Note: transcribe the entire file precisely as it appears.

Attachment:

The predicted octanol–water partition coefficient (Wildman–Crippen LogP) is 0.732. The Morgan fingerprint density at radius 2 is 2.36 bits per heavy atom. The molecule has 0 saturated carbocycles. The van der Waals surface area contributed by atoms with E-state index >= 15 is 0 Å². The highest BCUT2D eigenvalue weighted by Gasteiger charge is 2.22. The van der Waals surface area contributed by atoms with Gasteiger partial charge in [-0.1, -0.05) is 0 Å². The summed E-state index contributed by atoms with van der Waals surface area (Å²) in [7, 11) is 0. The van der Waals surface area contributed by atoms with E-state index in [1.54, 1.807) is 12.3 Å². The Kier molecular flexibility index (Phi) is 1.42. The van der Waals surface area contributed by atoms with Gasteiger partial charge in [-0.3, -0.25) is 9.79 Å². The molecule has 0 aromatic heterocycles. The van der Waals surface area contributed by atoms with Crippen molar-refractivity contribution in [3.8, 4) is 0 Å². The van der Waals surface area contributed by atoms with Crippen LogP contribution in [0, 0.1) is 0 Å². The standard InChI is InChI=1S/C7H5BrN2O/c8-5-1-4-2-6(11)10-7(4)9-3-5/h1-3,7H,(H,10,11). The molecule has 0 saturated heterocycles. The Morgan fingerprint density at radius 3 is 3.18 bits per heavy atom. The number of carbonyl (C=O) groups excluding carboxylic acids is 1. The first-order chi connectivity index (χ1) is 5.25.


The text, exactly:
The predicted octanol–water partition coefficient (Wildman–Crippen LogP) is 0.732. The Morgan fingerprint density at radius 2 is 2.36 bits per heavy atom. The molecule has 0 saturated carbocycles. The van der Waals surface area contributed by atoms with E-state index >= 15 is 0 Å². The highest BCUT2D eigenvalue weighted by Gasteiger charge is 2.22. The van der Waals surface area contributed by atoms with Gasteiger partial charge in [-0.1, -0.05) is 0 Å². The summed E-state index contributed by atoms with van der Waals surface area (Å²) in [7, 11) is 0. The van der Waals surface area contributed by atoms with E-state index in [1.54, 1.807) is 12.3 Å². The Kier molecular flexibility index (Phi) is 1.42. The van der Waals surface area contributed by atoms with Gasteiger partial charge in [-0.3, -0.25) is 9.79 Å². The molecule has 0 aromatic heterocycles. The van der Waals surface area contributed by atoms with Crippen molar-refractivity contribution in [3.8, 4) is 0 Å². The van der Waals surface area contributed by atoms with Crippen LogP contribution in [0, 0.1) is 0 Å². The standard InChI is InChI=1S/C7H5BrN2O/c8-5-1-4-2-6(11)10-7(4)9-3-5/h1-3,7H,(H,10,11). The molecule has 0 saturated heterocycles. The Morgan fingerprint density at radius 3 is 3.18 bits per heavy atom. The number of carbonyl (C=O) groups excluding carboxylic acids is 1. The first-order chi connectivity index (χ1) is 5.25.